Daily Crunch: Citing ‘global market uncertainties,’ Sea flatlines Shopee India – TechCrunch


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Hello and welcome to Daily Crunch for Monday, March 28, 2022! Alas, I knew this day was coming, and here it is. Christine and Haje are taking over my bits of Daily Crunch from here on out, though I will be back occasionally to fill in when they are on break. Not that I am leaving TechCrunch. Not a bit of it. I’m off to work on TechCrunch+ as my main project, so am leaving you in their very capable hands.

As an addendum, Walter will keep writing the TechCrunch+ section, which I am very thankful for. It’s been a super huge treat to write for you here for so many months. Hugs, and good luck! — Alex

The TechCrunch Top 3

  • Sea’s Shopee closes India operations: Singapore’s Sea is closing down its Shopee e-commerce business in India, but not for the reason you may think. While the announcement follows India’s decision to ban Sea’s popular title “Free Fire” in the country last month, TechCrunch reports that the company is insisting the reason is “global market uncertainties.” The Shopee site was not even a year old.
  • Apple wins an Oscar: If you watched the Oscars last night, you surely walked away with one takeaway: that AppleTV+ was the first streaming service to win best picture. Nothing else from the event stood out at all, no sir. Nothing. There are no tweets, takes, or other content discussing any other Oscar happenings. Just that Apple beat Netflix to the pinnacle of Oscar-dom.
  • Is the startup slowdown here? We are a few days removed from a deluge of Q1 2021 startup data, but there are some vibrations that we can feel indicating that, yes, the funding market is slowing down. A lot? It’s too soon to say. Even more, a slowdown from all-time records doesn’t indicate a correction, let alone a startup recession. There’s still money flowing, and funds that raised huge capital pools still have to allocate it, slowdown or not.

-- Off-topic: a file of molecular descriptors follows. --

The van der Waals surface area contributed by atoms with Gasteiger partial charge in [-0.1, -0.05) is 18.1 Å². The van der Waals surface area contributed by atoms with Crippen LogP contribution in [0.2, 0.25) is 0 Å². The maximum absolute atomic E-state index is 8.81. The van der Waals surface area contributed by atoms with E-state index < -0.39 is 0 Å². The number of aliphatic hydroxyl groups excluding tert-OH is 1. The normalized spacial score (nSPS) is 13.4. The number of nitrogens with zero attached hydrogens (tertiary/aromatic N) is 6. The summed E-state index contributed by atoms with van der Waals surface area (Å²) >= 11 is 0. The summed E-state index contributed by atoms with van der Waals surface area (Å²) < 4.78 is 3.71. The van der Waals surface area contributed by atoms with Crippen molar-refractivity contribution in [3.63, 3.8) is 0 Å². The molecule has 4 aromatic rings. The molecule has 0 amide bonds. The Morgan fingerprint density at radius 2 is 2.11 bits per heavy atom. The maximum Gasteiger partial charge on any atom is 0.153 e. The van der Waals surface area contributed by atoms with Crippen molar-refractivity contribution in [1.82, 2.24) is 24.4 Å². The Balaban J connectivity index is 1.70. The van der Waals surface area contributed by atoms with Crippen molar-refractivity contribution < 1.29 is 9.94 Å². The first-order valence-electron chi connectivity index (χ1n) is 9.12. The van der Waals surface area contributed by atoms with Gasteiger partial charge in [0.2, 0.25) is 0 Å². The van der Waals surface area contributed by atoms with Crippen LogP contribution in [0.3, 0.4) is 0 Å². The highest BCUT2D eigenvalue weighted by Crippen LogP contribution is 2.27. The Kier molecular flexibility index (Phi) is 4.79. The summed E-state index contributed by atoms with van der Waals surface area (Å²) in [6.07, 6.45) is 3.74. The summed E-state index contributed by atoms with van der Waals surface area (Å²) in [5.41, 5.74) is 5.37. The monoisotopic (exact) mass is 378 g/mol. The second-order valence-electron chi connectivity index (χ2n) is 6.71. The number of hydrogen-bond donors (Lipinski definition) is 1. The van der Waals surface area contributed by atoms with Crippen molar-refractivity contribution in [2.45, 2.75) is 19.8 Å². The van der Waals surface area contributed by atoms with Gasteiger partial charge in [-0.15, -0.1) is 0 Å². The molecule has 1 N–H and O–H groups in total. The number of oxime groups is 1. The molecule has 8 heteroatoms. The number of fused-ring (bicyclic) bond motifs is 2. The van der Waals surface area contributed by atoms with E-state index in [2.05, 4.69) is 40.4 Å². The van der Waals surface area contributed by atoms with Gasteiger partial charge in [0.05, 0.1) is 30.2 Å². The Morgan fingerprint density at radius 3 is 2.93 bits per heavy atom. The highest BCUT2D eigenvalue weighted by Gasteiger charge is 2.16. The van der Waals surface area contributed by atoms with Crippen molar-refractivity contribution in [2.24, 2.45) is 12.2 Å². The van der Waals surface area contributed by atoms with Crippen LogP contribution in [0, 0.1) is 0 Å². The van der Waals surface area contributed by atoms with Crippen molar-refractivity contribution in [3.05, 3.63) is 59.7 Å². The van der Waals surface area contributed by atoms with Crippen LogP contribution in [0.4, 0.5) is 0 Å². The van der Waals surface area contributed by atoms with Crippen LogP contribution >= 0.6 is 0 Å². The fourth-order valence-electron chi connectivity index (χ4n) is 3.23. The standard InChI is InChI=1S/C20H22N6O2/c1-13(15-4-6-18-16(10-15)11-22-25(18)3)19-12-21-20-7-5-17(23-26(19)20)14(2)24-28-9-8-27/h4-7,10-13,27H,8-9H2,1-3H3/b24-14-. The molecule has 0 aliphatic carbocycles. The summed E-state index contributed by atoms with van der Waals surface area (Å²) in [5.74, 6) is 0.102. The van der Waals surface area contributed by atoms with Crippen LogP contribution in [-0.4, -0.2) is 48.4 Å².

Startups and VC

Elon Musk may be threatening to spool up his own social media platform, but Amanda today eloquently argues why it’s too early to whine about it on Twitter. “When it comes to Musk actually following through on his wacky Twitter ideas, his track record isn’t great,” she drily concludes.

It looks like French accelerator The Family is going through a bitter family feud, suing one of its co-founders for alleged forgery and “diverting €3 million that was supposed to be invested in several startups”

Oh, and don’t miss Natasha’s Startups Weekly newsletter, where, this week, she’s digging into how we’re trying to re-invent startup accelerators again and again.

Use RevOps to develop a customer-led approach to B2B sales

Conceptual image of a gold piggy bank and stethoscope isolated on pure white, selective focus on the piggy bank

Image Credits: malamus-UK (opens in a new window) / Getty Images

Employees are hired to do one specific job, which is why even early-stage startups can become siloed.